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    Building an intelligent, authorable serious game for autistic children and their carers

    Porayska-Pomsta, K. and Anderson, K. and Bernardini, S. and Guldberg, K. and Smith, Tim J. and Kossivaki, L. and Hodgins, S. and Lowe, I. (2013) Building an intelligent, authorable serious game for autistic children and their carers. In: Reidsma, D. and Katayose, H. and Niholt, A. (eds.) Advances in Computer Entertainment. Lecture Notes In Computer Science 8253. New York, U.S.: Springer, pp. 456-475. ISBN 9783319031613.

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    Abstract

    This paper introduces the SHARE-IT project, which leverages serious games paradigm to motivate and engage children with autism diagnosis in interactive activities, based on the state-of-the-art autism intervention practices. The aim of SHARE-IT is to formulate, in partnership with schools, parents and industry, the requirements for a robust, intelligent and authorable environment for supporting children in exploring, practicing and acquiring social interaction skills. SHARE-IT focuses on two key challenges: (i) developing robust system architecture and implementation, able to support both continuing development of a serious game for children with autism and its real world use; and (ii) selecting appropriate technologies and techniques to allow for (a) multi-device and operating system deployment, (b) the development of an intelligent serious game for supporting social interaction while (c) allowing the flexibility for the environment to be authored by lay persons. SHARE-IT’s architecture is presented and several considerations of importance to enabling the engineering of an intelligent and authorable serious game are discussed. Examples of technologies developed to date are given throughout and a discussion of future challenges offered.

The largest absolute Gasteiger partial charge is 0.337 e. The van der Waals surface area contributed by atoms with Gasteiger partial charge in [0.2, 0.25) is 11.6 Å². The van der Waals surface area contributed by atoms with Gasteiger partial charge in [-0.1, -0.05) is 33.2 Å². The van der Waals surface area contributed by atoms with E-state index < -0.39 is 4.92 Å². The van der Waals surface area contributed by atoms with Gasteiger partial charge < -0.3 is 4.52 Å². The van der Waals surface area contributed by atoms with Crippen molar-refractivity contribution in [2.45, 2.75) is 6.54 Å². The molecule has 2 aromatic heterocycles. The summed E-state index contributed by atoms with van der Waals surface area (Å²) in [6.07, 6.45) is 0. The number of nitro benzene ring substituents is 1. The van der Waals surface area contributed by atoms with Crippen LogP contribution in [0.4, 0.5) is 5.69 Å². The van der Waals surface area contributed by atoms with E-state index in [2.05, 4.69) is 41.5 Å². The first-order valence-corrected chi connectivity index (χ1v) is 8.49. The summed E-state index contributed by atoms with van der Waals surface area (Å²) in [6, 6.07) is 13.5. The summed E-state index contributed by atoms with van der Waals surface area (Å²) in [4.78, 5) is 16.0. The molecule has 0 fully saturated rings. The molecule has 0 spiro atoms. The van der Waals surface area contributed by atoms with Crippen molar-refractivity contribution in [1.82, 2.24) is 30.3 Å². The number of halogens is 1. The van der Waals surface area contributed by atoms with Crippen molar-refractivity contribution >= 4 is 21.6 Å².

Metadata

    Item Type: Book Section
    Additional Information: 10th International Conference, ACE 2013, Boekelo, The Netherlands, November 12-15, 2013. Proceedings
    School: Birkbeck Schools and Departments > School of Science > Psychological Sciences
    Research Centre: Moving Image, Birkbeck Institute for the (BIMI), Brain and Cognitive Development, Centre for (CBCD)
    Depositing User: Administrator
    Date Deposited: 29 Jul 2015 12:46
    Last Modified: 14 Dec 2016 09:43
    URI: http://eprints.bbk.ac.uk/id/eprint/12601

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